Alkylphosphocholine (APC) analogs are a novel class of broad-spectrum tumor-targeting agents that can be used for both diagnosis and treatment of cancer. The potential for clinical translation for APC analogs will strongly depend on their pharmacokinetic (PK) profiles. The aim of this work was to understand how the chemical structures of various APC analogs impact binding and PK. To achieve this aim, we performed in silico docking analysis, in vitro and in vivo partitioning experiments, and in vivo PK studies. Our results have identified 7 potential high-affinity binding sites of these compounds on human serum albumin (HSA) and suggest that the size of the functional group directly influences the albumin binding, partitioning, and PK. Namely, the bulkier the functional groups, the weaker the agent binds to albumin, the more the agent partitions onto lipoproteins, and the less time the agent spends in circulation. The results of these experiments provide novel molecular insights into the binding, partitioning, and PK of this class of compounds and similar molecules as well as suggest pharmacological strategies to alter their PK profiles. Importantly, our methodology may provide a way to design better drugs by better characterizing the PK profile for lead compound optimization.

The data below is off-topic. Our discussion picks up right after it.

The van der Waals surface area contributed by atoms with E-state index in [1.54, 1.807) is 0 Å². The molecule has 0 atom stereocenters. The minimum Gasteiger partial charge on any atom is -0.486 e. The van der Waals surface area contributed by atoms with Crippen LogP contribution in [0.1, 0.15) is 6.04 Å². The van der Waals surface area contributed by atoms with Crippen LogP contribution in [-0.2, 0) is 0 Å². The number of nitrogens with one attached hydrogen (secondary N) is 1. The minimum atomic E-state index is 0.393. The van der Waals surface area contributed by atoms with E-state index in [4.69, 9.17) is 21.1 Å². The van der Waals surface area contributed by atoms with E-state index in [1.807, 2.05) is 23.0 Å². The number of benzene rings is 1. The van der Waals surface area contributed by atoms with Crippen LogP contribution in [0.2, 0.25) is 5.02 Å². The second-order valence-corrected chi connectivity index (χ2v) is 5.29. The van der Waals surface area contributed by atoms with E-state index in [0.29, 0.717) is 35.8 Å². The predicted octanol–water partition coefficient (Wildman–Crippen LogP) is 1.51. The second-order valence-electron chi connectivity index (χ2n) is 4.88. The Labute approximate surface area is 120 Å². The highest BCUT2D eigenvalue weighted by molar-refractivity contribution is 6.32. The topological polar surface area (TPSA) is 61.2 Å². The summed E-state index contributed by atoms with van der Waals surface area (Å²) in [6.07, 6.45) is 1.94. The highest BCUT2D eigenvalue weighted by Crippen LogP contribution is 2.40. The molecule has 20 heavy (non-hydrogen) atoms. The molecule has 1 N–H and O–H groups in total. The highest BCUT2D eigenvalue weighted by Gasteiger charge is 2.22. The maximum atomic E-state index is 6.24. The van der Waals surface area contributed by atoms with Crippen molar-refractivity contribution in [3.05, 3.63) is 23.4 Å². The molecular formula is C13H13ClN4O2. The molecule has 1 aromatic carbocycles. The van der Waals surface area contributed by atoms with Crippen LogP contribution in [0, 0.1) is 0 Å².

Keywords: modeling; molecular imaging; pharmacokinetics; theranostics.